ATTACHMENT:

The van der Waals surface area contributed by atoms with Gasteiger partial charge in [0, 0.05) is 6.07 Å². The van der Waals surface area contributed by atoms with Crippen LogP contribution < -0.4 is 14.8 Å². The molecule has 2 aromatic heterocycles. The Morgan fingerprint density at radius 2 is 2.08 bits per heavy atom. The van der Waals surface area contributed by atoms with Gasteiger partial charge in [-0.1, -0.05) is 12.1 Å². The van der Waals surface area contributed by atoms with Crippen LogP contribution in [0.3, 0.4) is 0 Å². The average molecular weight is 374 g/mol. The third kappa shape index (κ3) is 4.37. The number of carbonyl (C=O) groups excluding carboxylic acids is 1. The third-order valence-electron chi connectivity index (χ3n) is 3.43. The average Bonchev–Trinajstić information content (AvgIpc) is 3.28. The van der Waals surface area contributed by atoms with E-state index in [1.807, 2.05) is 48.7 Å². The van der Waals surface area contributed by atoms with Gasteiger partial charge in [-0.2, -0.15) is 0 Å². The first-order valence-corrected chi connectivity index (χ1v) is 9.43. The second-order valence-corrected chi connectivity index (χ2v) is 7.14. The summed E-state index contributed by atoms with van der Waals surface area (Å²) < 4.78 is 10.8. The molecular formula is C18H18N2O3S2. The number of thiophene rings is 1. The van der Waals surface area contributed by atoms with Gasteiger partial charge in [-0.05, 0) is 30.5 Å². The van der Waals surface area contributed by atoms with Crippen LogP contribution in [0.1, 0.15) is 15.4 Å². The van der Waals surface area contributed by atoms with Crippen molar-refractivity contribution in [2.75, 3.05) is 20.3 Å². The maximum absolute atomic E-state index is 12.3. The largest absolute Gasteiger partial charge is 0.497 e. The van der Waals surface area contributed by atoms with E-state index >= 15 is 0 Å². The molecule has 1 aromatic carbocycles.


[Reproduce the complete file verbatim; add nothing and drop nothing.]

The van der Waals surface area contributed by atoms with Gasteiger partial charge in [0, 0.05) is 6.07 Å². The van der Waals surface area contributed by atoms with Crippen LogP contribution < -0.4 is 14.8 Å². The molecule has 2 aromatic heterocycles. The Morgan fingerprint density at radius 2 is 2.08 bits per heavy atom. The van der Waals surface area contributed by atoms with Gasteiger partial charge in [-0.1, -0.05) is 12.1 Å². The van der Waals surface area contributed by atoms with Crippen LogP contribution in [0.3, 0.4) is 0 Å². The average molecular weight is 374 g/mol. The third kappa shape index (κ3) is 4.37. The number of carbonyl (C=O) groups excluding carboxylic acids is 1. The third-order valence-electron chi connectivity index (χ3n) is 3.43. The average Bonchev–Trinajstić information content (AvgIpc) is 3.28. The van der Waals surface area contributed by atoms with E-state index in [1.807, 2.05) is 48.7 Å². The van der Waals surface area contributed by atoms with Gasteiger partial charge in [-0.2, -0.15) is 0 Å². The first-order valence-corrected chi connectivity index (χ1v) is 9.43. The second-order valence-corrected chi connectivity index (χ2v) is 7.14. The summed E-state index contributed by atoms with van der Waals surface area (Å²) < 4.78 is 10.8. The molecular formula is C18H18N2O3S2. The number of thiophene rings is 1. The van der Waals surface area contributed by atoms with Gasteiger partial charge in [-0.05, 0) is 30.5 Å². The van der Waals surface area contributed by atoms with Crippen LogP contribution in [0.1, 0.15) is 15.4 Å². The van der Waals surface area contributed by atoms with Crippen molar-refractivity contribution in [2.75, 3.05) is 20.3 Å². The maximum absolute atomic E-state index is 12.3. The largest absolute Gasteiger partial charge is 0.497 e. The van der Waals surface area contributed by atoms with E-state index >= 15 is 0 Å². The molecule has 1 aromatic carbocycles.